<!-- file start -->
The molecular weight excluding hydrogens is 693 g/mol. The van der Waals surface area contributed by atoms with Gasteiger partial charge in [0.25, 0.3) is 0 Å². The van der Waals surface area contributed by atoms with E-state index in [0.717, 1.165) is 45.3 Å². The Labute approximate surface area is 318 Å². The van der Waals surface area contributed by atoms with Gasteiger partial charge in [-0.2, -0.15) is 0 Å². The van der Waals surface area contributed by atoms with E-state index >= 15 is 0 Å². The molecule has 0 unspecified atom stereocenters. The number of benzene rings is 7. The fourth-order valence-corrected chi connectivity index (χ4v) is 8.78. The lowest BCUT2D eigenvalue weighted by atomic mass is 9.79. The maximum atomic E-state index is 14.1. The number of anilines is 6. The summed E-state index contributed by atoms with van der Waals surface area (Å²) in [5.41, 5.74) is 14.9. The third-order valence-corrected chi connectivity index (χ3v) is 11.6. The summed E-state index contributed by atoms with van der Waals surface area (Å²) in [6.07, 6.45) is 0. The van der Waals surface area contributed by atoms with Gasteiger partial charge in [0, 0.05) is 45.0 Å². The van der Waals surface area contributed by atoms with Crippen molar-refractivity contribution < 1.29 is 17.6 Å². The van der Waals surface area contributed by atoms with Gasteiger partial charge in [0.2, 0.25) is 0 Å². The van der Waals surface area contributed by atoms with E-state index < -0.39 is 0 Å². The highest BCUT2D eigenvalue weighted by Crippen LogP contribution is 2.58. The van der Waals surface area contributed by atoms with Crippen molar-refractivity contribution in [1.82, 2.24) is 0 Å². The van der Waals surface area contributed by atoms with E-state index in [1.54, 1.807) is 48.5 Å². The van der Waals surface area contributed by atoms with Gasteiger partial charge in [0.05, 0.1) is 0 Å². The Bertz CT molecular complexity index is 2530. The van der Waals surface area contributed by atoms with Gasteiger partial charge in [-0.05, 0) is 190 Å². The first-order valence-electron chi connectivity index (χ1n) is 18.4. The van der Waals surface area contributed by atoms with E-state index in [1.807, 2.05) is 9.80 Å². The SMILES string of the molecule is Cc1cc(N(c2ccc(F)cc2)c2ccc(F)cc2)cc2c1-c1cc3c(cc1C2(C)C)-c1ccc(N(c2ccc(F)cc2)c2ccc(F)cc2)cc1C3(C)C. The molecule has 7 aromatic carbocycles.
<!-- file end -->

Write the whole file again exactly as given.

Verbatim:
The molecular weight excluding hydrogens is 693 g/mol. The van der Waals surface area contributed by atoms with Gasteiger partial charge in [0.25, 0.3) is 0 Å². The van der Waals surface area contributed by atoms with E-state index in [0.717, 1.165) is 45.3 Å². The Labute approximate surface area is 318 Å². The van der Waals surface area contributed by atoms with Gasteiger partial charge in [-0.2, -0.15) is 0 Å². The van der Waals surface area contributed by atoms with E-state index >= 15 is 0 Å². The molecule has 0 unspecified atom stereocenters. The number of benzene rings is 7. The fourth-order valence-corrected chi connectivity index (χ4v) is 8.78. The lowest BCUT2D eigenvalue weighted by atomic mass is 9.79. The maximum atomic E-state index is 14.1. The number of anilines is 6. The summed E-state index contributed by atoms with van der Waals surface area (Å²) in [5.41, 5.74) is 14.9. The third-order valence-corrected chi connectivity index (χ3v) is 11.6. The summed E-state index contributed by atoms with van der Waals surface area (Å²) in [6.07, 6.45) is 0. The van der Waals surface area contributed by atoms with Gasteiger partial charge in [0, 0.05) is 45.0 Å². The van der Waals surface area contributed by atoms with Crippen molar-refractivity contribution < 1.29 is 17.6 Å². The van der Waals surface area contributed by atoms with Gasteiger partial charge in [0.2, 0.25) is 0 Å². The van der Waals surface area contributed by atoms with E-state index < -0.39 is 0 Å². The highest BCUT2D eigenvalue weighted by Crippen LogP contribution is 2.58. The van der Waals surface area contributed by atoms with Crippen molar-refractivity contribution in [1.82, 2.24) is 0 Å². The van der Waals surface area contributed by atoms with E-state index in [1.54, 1.807) is 48.5 Å². The van der Waals surface area contributed by atoms with Gasteiger partial charge in [0.05, 0.1) is 0 Å². The Bertz CT molecular complexity index is 2530. The van der Waals surface area contributed by atoms with Gasteiger partial charge in [-0.05, 0) is 190 Å². The first-order valence-electron chi connectivity index (χ1n) is 18.4. The van der Waals surface area contributed by atoms with E-state index in [1.807, 2.05) is 9.80 Å². The SMILES string of the molecule is Cc1cc(N(c2ccc(F)cc2)c2ccc(F)cc2)cc2c1-c1cc3c(cc1C2(C)C)-c1ccc(N(c2ccc(F)cc2)c2ccc(F)cc2)cc1C3(C)C. The molecule has 7 aromatic carbocycles.